A rule, created during the Obama administration, would prevent some Social Security disability recipients from buying firearms if they had a mental disorder so severe that they could not work and needed someone to handle their benefits. In late January the House of Representatives voted 235-180 to dump this restriction. USA Today reported that “the rule…would have affected an estimated 75,000 beneficiaries.”
Under the provisions of the rule, the Social Security Administration would have submitted to the FBI a list of names of those approved for SSDI or SSI benefits that were unable to manage their own finances because of a documented mental illness, including schizophrenia or bipolar disorder. Their names would have come up in a background check if they tried to buy a gun. The SSA would have been required to notify those on this list so they could appeal their background-check status if they believed the SSA was wrong in its determination.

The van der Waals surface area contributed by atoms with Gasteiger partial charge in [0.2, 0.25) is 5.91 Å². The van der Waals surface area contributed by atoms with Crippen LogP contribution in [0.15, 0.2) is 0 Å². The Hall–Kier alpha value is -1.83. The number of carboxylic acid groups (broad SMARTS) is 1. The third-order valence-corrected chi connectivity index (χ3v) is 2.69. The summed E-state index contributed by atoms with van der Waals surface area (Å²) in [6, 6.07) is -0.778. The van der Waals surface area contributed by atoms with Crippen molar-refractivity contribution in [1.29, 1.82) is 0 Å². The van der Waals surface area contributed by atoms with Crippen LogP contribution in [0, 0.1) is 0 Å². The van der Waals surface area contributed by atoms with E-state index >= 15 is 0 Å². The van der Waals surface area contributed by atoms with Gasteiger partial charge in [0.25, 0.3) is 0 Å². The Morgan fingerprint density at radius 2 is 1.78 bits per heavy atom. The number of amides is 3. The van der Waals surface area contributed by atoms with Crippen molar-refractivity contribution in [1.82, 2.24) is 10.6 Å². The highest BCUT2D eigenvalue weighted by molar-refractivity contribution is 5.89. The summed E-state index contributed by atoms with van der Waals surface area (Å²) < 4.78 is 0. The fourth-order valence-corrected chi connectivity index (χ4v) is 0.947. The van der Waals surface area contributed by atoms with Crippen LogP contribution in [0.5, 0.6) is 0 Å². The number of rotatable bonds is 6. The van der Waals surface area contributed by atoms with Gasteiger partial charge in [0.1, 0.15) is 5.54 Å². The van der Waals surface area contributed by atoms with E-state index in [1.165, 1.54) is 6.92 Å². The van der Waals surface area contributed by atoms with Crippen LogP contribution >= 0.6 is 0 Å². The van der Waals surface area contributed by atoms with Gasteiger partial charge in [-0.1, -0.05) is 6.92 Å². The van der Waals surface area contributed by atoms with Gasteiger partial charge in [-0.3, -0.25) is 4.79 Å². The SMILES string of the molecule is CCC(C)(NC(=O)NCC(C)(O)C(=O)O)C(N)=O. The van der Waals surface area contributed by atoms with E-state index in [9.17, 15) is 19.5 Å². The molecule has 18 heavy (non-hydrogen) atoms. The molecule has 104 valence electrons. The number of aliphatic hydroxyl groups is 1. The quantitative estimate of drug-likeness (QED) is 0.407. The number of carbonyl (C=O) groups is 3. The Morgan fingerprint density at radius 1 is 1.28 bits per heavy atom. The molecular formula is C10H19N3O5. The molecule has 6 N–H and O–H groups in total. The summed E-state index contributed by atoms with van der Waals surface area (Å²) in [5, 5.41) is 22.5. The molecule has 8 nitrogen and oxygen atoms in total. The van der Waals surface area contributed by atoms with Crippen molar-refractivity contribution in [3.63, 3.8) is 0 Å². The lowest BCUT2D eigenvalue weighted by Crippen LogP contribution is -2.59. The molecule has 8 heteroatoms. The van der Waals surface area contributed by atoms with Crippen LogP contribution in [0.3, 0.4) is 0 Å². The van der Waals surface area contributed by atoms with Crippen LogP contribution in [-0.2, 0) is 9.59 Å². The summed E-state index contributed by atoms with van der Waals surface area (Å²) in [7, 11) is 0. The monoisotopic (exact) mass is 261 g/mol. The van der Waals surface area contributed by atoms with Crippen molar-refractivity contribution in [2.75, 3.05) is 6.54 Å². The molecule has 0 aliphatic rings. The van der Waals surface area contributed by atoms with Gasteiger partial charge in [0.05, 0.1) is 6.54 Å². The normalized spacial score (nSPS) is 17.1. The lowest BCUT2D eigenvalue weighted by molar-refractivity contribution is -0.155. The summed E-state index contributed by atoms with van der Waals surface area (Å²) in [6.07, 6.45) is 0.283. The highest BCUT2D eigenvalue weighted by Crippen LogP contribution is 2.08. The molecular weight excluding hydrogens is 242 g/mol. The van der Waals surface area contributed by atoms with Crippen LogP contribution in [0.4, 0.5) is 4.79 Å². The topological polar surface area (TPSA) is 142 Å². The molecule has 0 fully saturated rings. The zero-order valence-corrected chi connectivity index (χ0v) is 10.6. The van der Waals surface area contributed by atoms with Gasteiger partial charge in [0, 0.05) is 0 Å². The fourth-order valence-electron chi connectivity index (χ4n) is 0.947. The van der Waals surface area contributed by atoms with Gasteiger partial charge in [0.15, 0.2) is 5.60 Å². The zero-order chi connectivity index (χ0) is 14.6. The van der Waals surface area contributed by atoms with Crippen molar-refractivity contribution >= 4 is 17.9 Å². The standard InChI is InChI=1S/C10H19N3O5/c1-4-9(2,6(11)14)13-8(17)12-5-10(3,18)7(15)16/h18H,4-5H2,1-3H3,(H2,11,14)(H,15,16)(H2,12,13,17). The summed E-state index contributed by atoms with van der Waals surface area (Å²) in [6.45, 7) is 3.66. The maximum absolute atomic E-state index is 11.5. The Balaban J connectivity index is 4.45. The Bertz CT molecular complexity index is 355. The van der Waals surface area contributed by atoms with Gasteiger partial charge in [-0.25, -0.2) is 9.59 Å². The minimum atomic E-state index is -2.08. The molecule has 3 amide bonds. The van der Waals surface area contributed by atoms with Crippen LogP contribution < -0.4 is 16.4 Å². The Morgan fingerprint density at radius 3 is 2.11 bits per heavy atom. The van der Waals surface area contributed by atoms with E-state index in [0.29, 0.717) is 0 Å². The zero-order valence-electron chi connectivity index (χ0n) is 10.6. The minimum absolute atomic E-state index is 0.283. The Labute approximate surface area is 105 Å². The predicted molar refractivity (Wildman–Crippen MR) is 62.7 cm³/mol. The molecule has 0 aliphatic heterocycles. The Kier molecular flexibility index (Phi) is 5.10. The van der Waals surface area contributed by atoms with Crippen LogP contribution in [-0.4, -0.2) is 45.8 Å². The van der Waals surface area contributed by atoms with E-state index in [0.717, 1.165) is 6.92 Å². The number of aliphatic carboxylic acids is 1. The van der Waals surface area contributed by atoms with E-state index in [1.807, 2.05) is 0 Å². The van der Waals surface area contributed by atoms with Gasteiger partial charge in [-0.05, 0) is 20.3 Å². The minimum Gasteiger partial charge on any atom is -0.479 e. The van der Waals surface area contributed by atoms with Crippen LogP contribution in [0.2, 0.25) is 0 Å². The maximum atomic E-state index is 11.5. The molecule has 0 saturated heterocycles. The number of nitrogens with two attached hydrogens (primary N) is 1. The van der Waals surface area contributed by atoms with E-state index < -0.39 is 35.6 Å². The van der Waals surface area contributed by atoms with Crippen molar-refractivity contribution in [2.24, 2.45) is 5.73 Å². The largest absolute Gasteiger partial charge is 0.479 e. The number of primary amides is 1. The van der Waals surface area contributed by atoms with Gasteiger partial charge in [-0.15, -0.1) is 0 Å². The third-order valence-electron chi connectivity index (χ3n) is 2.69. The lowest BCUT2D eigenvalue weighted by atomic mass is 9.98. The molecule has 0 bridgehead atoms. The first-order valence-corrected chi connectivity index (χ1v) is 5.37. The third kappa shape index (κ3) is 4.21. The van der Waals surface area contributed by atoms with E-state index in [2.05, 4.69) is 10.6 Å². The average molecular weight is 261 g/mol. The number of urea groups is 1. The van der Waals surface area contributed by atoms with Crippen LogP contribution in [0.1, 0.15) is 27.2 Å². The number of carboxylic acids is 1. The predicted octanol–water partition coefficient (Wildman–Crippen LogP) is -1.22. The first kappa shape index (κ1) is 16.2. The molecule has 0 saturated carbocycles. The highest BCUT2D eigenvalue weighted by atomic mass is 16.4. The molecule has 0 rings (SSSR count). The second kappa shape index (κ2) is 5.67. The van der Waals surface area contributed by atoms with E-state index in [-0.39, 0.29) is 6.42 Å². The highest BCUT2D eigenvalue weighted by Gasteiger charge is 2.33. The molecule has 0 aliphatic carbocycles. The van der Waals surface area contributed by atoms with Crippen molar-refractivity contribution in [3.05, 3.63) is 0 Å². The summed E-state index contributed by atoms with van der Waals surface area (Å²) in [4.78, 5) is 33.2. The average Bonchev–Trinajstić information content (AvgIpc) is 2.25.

The rule was opposed by the National Rifle Association, the ACLU, and many disability rights advocacy groups. These organizations argued that this background-check rule violated due process and it infringed on Second Amendment rights. “There is no evidence suggesting that those receiving disability benefits from the Social Security Administration are a threat to public safety,” said Rep. Bob Goodlatte, R-VA, chairman of the House Judiciary Committee.
Proponents of the rule, New Yorker magazine reports, “argued that if someone is unable to work or manage his or her affairs because of a severe mental illness, perhaps he or she should not easily be able to purchase a firearm.”
The measure which scuttles this background-check rule now goes to the Senate for further action.